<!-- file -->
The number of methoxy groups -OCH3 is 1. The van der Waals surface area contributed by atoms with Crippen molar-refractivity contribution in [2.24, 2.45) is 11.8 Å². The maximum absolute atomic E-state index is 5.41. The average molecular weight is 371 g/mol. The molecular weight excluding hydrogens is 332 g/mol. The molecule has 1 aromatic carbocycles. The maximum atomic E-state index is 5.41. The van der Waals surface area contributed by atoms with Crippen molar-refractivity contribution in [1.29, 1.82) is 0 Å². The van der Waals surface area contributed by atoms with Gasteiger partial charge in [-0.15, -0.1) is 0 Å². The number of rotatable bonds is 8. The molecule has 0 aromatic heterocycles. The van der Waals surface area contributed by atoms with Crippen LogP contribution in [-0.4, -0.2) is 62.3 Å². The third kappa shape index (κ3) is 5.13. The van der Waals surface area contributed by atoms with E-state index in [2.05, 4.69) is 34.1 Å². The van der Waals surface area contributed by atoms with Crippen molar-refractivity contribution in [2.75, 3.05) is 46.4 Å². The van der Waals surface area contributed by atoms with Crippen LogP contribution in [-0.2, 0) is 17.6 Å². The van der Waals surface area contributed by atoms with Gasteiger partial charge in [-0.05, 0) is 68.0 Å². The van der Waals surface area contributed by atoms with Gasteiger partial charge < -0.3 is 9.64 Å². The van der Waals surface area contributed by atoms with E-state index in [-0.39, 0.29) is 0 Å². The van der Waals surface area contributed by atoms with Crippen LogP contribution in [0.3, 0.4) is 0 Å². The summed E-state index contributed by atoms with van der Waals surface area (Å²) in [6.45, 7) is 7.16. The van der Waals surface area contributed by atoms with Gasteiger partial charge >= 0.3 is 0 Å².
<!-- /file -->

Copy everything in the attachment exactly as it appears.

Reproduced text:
The number of methoxy groups -OCH3 is 1. The van der Waals surface area contributed by atoms with Crippen molar-refractivity contribution in [2.24, 2.45) is 11.8 Å². The maximum absolute atomic E-state index is 5.41. The average molecular weight is 371 g/mol. The molecular weight excluding hydrogens is 332 g/mol. The molecule has 1 aromatic carbocycles. The maximum atomic E-state index is 5.41. The van der Waals surface area contributed by atoms with Crippen molar-refractivity contribution in [1.29, 1.82) is 0 Å². The van der Waals surface area contributed by atoms with Gasteiger partial charge in [-0.15, -0.1) is 0 Å². The number of rotatable bonds is 8. The molecule has 0 aromatic heterocycles. The van der Waals surface area contributed by atoms with Crippen LogP contribution in [-0.4, -0.2) is 62.3 Å². The third kappa shape index (κ3) is 5.13. The van der Waals surface area contributed by atoms with E-state index in [2.05, 4.69) is 34.1 Å². The van der Waals surface area contributed by atoms with Crippen molar-refractivity contribution in [2.75, 3.05) is 46.4 Å². The van der Waals surface area contributed by atoms with Crippen LogP contribution in [-0.2, 0) is 17.6 Å². The van der Waals surface area contributed by atoms with Gasteiger partial charge in [-0.05, 0) is 68.0 Å². The van der Waals surface area contributed by atoms with Gasteiger partial charge < -0.3 is 9.64 Å². The van der Waals surface area contributed by atoms with E-state index in [-0.39, 0.29) is 0 Å². The van der Waals surface area contributed by atoms with Crippen LogP contribution in [0.3, 0.4) is 0 Å². The summed E-state index contributed by atoms with van der Waals surface area (Å²) in [6.45, 7) is 7.16. The van der Waals surface area contributed by atoms with Gasteiger partial charge >= 0.3 is 0 Å².